First, apologies for the lack of articles in the past week. The PC failed spectacularly on Monday evening and I only got it back this morning. One of the problems of running Windows 2000 is that most current software no longer works with that OS so I suppose I'll have to upgrade to Vista...
As predicted, it's been a volatile week on the stock markets with the FTSE100 testing some seriously low numbers on Wednesday (down to not much over 5000) before rallying spectacularly in line with a near 3% rise in the Dow Jones. The US market rallied on good figures from Wells Fargo and a fall in the oil price (perhaps the week's most significant development) to near $130 a barrel.
Indeed, on Thursday evening in the London Evening Standard, Anthony Hilton wrote an interesting Comment piece suggesting the oil price could be back to as low as $110 a barrel by September. This article came not long after the IMF revised its estimations for world growth significantly upwards which was also received positively by the nervous markets.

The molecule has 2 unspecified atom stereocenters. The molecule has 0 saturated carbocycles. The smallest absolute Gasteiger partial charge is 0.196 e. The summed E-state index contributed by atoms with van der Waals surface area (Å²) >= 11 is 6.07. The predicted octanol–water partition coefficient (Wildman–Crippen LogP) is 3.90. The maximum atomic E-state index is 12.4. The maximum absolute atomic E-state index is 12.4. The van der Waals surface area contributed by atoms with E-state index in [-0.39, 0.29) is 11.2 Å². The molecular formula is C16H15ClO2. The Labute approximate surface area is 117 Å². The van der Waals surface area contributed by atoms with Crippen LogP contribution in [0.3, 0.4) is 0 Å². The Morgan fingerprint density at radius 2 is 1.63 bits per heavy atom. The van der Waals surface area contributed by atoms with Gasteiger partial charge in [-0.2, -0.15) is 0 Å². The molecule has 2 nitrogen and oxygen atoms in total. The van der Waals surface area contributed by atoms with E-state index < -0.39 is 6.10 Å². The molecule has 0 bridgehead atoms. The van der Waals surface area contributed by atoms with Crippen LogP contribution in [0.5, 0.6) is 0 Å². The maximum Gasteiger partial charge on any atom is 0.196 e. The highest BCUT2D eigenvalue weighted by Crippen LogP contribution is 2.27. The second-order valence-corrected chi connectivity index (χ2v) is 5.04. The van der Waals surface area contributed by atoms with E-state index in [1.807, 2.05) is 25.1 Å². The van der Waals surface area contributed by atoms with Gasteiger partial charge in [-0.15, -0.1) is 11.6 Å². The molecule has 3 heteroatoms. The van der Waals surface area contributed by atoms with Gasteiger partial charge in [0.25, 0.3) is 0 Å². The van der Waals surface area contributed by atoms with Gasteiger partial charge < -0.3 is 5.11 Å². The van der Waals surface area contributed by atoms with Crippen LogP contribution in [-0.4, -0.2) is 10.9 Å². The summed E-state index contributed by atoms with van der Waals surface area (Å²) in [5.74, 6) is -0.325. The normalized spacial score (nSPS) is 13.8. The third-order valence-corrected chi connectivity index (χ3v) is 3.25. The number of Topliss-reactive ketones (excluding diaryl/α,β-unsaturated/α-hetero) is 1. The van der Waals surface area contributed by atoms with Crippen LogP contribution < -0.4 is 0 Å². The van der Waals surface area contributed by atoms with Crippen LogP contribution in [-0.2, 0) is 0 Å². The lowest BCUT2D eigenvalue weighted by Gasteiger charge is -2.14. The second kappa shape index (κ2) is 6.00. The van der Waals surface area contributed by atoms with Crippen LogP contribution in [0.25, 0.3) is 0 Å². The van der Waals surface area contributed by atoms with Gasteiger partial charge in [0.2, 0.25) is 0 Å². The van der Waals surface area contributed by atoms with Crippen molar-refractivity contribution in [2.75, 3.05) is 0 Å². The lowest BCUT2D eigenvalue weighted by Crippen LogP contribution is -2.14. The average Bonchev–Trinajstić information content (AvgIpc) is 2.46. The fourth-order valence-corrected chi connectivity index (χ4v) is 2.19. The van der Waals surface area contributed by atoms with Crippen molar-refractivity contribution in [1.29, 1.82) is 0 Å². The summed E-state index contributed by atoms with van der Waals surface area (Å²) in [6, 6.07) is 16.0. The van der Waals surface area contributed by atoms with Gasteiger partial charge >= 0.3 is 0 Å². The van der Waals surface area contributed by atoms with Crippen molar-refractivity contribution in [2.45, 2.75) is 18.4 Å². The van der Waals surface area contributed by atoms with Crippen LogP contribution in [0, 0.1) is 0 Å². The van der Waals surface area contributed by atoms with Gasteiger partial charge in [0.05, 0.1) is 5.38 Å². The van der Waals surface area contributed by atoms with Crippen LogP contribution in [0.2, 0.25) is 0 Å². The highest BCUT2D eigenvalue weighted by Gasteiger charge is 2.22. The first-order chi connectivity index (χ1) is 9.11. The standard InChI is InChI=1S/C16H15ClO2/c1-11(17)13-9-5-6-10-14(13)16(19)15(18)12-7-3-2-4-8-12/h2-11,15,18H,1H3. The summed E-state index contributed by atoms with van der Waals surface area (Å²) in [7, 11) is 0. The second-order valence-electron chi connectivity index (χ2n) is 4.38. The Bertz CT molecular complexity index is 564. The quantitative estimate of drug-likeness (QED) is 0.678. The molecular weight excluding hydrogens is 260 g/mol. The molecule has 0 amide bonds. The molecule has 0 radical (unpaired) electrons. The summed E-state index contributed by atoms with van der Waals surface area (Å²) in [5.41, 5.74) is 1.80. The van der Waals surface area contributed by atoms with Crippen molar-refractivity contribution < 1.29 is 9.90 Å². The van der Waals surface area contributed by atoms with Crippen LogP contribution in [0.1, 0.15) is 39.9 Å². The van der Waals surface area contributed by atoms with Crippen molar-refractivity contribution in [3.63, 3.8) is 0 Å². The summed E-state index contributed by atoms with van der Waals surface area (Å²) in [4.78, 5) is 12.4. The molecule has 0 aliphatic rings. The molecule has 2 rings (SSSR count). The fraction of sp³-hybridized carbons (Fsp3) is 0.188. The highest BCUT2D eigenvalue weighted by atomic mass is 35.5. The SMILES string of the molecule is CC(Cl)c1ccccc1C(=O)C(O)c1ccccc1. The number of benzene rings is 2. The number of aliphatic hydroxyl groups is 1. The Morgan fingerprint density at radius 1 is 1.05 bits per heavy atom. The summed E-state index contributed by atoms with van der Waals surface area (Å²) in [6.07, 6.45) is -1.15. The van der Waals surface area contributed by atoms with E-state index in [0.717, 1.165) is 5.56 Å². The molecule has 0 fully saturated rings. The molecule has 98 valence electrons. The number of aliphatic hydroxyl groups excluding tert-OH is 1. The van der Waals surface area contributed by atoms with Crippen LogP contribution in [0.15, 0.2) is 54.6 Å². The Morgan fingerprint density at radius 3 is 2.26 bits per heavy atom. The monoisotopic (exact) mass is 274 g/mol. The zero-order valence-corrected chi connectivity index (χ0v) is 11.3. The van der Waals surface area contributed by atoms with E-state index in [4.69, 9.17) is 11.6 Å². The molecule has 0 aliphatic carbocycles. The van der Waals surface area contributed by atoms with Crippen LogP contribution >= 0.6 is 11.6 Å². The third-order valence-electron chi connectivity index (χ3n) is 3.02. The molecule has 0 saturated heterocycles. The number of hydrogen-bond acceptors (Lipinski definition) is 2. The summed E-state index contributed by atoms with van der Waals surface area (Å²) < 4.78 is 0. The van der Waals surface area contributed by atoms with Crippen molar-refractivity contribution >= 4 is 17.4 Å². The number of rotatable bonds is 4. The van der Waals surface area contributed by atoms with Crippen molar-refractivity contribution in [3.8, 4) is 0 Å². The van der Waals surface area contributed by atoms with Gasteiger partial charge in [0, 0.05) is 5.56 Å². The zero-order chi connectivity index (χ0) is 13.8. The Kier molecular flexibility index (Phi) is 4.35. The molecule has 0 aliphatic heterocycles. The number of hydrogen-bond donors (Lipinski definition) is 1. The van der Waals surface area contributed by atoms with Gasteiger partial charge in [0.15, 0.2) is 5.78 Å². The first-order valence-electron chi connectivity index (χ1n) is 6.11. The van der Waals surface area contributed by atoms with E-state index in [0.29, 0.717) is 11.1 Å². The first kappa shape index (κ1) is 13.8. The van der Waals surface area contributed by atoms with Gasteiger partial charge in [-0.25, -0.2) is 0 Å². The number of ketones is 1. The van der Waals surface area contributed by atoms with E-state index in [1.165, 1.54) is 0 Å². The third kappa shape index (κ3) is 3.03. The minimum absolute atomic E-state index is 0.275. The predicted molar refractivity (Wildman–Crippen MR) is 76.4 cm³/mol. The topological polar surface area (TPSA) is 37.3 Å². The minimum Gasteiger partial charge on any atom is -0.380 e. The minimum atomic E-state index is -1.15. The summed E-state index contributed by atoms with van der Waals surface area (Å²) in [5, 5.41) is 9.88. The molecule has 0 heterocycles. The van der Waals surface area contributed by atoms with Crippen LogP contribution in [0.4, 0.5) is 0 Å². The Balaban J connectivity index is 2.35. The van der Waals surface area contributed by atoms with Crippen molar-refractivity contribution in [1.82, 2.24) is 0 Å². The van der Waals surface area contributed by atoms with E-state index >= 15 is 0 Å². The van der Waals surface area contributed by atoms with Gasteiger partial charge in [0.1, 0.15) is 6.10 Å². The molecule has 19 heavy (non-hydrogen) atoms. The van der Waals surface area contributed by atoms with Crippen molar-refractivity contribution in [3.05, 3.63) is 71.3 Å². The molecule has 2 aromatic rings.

Now, the thrust of Hilton's argument is that as worldwide economic activity declines (signs of that not only in the US and Europe but even in China and India) the demand for oil will fall leading to a fall in price. If that's right, that doesn't sit well with the IMF projections since economic growth will continue to keep demand for oil high. In any case, it's summer in the northern hemisphere and demand is at its weakest anyway.
I don't share Hilton's optimism on the oil price though I think we will see a short-term continued fall. As we move into the autumn and winter, it seems inevitable that rising demand will put pressure on the price once again as will the ongoing tension with Iran (today's meeting in Geneva seems to have achieved nothing) and uncertainty over the US election. In addition, IF the IMF is right about economic growth, we will see continued strong demand from the developing world in spite of a slowdown in Europe and the US.
Motorists may enjoy some relief as pump prices ease in the next few weeks but the era of cheap oil has gone and we may yet see further pressure in the months ahead.